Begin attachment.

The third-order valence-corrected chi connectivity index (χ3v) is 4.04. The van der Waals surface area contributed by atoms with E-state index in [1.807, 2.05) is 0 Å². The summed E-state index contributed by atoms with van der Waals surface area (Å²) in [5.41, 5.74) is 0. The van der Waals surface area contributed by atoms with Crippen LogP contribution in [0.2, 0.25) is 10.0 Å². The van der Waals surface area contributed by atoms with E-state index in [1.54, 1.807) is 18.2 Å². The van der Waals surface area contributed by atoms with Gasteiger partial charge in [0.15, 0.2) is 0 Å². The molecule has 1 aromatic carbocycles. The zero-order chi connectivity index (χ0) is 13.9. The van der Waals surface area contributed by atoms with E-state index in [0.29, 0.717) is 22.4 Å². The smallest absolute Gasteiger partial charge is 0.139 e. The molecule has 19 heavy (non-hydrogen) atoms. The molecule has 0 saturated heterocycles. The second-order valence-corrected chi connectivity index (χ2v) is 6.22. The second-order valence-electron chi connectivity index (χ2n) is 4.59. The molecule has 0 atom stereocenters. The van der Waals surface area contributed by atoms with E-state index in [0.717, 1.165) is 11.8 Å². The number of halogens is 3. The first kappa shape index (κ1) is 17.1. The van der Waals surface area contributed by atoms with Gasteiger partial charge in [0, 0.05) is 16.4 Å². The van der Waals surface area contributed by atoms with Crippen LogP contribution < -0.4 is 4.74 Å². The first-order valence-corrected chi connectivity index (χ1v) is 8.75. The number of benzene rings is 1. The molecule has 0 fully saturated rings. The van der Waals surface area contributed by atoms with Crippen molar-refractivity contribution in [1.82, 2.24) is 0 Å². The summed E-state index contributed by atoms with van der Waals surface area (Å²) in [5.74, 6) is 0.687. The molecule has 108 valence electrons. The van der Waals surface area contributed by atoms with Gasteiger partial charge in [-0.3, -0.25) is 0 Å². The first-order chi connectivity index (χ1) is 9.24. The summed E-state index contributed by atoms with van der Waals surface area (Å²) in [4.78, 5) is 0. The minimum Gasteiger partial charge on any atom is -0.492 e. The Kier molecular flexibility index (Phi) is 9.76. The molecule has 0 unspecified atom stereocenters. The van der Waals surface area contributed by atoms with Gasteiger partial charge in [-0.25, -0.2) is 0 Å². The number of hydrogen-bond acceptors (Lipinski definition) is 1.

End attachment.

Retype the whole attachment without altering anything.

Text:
The third-order valence-corrected chi connectivity index (χ3v) is 4.04. The van der Waals surface area contributed by atoms with E-state index in [1.807, 2.05) is 0 Å². The summed E-state index contributed by atoms with van der Waals surface area (Å²) in [5.41, 5.74) is 0. The van der Waals surface area contributed by atoms with Crippen LogP contribution in [0.2, 0.25) is 10.0 Å². The van der Waals surface area contributed by atoms with E-state index in [1.54, 1.807) is 18.2 Å². The van der Waals surface area contributed by atoms with Gasteiger partial charge in [0.15, 0.2) is 0 Å². The molecule has 1 aromatic carbocycles. The zero-order chi connectivity index (χ0) is 13.9. The van der Waals surface area contributed by atoms with E-state index in [0.29, 0.717) is 22.4 Å². The smallest absolute Gasteiger partial charge is 0.139 e. The molecule has 19 heavy (non-hydrogen) atoms. The molecule has 0 saturated heterocycles. The second-order valence-corrected chi connectivity index (χ2v) is 6.22. The second-order valence-electron chi connectivity index (χ2n) is 4.59. The molecule has 0 atom stereocenters. The van der Waals surface area contributed by atoms with E-state index in [0.717, 1.165) is 11.8 Å². The number of halogens is 3. The first kappa shape index (κ1) is 17.1. The van der Waals surface area contributed by atoms with Gasteiger partial charge in [0, 0.05) is 16.4 Å². The van der Waals surface area contributed by atoms with Crippen LogP contribution < -0.4 is 4.74 Å². The first-order valence-corrected chi connectivity index (χ1v) is 8.75. The number of benzene rings is 1. The molecule has 0 fully saturated rings. The van der Waals surface area contributed by atoms with Crippen molar-refractivity contribution in [1.82, 2.24) is 0 Å². The summed E-state index contributed by atoms with van der Waals surface area (Å²) in [5.74, 6) is 0.687. The molecule has 108 valence electrons. The van der Waals surface area contributed by atoms with Gasteiger partial charge in [-0.3, -0.25) is 0 Å². The first-order chi connectivity index (χ1) is 9.24. The summed E-state index contributed by atoms with van der Waals surface area (Å²) in [4.78, 5) is 0. The minimum Gasteiger partial charge on any atom is -0.492 e. The Kier molecular flexibility index (Phi) is 9.76. The molecule has 0 unspecified atom stereocenters. The van der Waals surface area contributed by atoms with Gasteiger partial charge in [-0.25, -0.2) is 0 Å². The number of hydrogen-bond acceptors (Lipinski definition) is 1.